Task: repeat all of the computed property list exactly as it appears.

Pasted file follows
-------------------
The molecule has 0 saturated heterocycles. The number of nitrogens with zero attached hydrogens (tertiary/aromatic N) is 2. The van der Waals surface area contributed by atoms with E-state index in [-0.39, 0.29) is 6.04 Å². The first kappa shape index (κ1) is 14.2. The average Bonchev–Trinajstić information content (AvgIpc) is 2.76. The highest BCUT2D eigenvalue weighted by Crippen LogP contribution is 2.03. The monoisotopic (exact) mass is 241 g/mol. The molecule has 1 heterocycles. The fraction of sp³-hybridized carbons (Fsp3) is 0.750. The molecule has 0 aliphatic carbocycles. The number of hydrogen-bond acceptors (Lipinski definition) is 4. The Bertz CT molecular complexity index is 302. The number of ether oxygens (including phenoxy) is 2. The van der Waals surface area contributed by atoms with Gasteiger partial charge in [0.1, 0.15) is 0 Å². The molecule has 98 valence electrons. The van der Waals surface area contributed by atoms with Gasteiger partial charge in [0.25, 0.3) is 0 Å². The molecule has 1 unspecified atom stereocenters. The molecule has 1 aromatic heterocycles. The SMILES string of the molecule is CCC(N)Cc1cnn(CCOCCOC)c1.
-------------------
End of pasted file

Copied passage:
The molecule has 0 saturated heterocycles. The number of nitrogens with zero attached hydrogens (tertiary/aromatic N) is 2. The van der Waals surface area contributed by atoms with E-state index in [-0.39, 0.29) is 6.04 Å². The first kappa shape index (κ1) is 14.2. The average Bonchev–Trinajstić information content (AvgIpc) is 2.76. The highest BCUT2D eigenvalue weighted by Crippen LogP contribution is 2.03. The monoisotopic (exact) mass is 241 g/mol. The molecule has 1 heterocycles. The fraction of sp³-hybridized carbons (Fsp3) is 0.750. The molecule has 0 aliphatic carbocycles. The number of hydrogen-bond acceptors (Lipinski definition) is 4. The Bertz CT molecular complexity index is 302. The number of ether oxygens (including phenoxy) is 2. The van der Waals surface area contributed by atoms with Gasteiger partial charge in [0.1, 0.15) is 0 Å². The molecule has 98 valence electrons. The van der Waals surface area contributed by atoms with Gasteiger partial charge in [0.25, 0.3) is 0 Å². The molecule has 1 unspecified atom stereocenters. The molecule has 1 aromatic heterocycles. The SMILES string of the molecule is CCC(N)Cc1cnn(CCOCCOC)c1.